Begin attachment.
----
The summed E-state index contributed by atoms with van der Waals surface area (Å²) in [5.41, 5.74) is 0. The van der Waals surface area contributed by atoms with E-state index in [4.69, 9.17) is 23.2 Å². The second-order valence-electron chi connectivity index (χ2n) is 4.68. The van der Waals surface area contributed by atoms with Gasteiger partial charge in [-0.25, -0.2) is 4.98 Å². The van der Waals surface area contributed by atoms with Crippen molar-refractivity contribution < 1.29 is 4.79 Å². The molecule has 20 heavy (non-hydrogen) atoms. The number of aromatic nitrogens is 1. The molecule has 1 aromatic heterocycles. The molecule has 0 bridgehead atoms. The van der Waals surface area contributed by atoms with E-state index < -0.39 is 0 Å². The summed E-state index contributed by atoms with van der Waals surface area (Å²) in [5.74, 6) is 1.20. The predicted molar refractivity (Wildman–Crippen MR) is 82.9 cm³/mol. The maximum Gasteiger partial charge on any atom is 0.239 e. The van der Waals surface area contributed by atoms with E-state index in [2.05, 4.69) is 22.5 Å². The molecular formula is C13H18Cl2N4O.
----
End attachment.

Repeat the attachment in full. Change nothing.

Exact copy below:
The summed E-state index contributed by atoms with van der Waals surface area (Å²) in [5.41, 5.74) is 0. The van der Waals surface area contributed by atoms with E-state index in [4.69, 9.17) is 23.2 Å². The second-order valence-electron chi connectivity index (χ2n) is 4.68. The van der Waals surface area contributed by atoms with Gasteiger partial charge in [-0.25, -0.2) is 4.98 Å². The van der Waals surface area contributed by atoms with Crippen molar-refractivity contribution < 1.29 is 4.79 Å². The molecule has 20 heavy (non-hydrogen) atoms. The number of aromatic nitrogens is 1. The molecule has 1 aromatic heterocycles. The molecule has 0 bridgehead atoms. The van der Waals surface area contributed by atoms with E-state index < -0.39 is 0 Å². The summed E-state index contributed by atoms with van der Waals surface area (Å²) in [5.74, 6) is 1.20. The predicted molar refractivity (Wildman–Crippen MR) is 82.9 cm³/mol. The maximum Gasteiger partial charge on any atom is 0.239 e. The van der Waals surface area contributed by atoms with E-state index in [2.05, 4.69) is 22.5 Å². The molecular formula is C13H18Cl2N4O.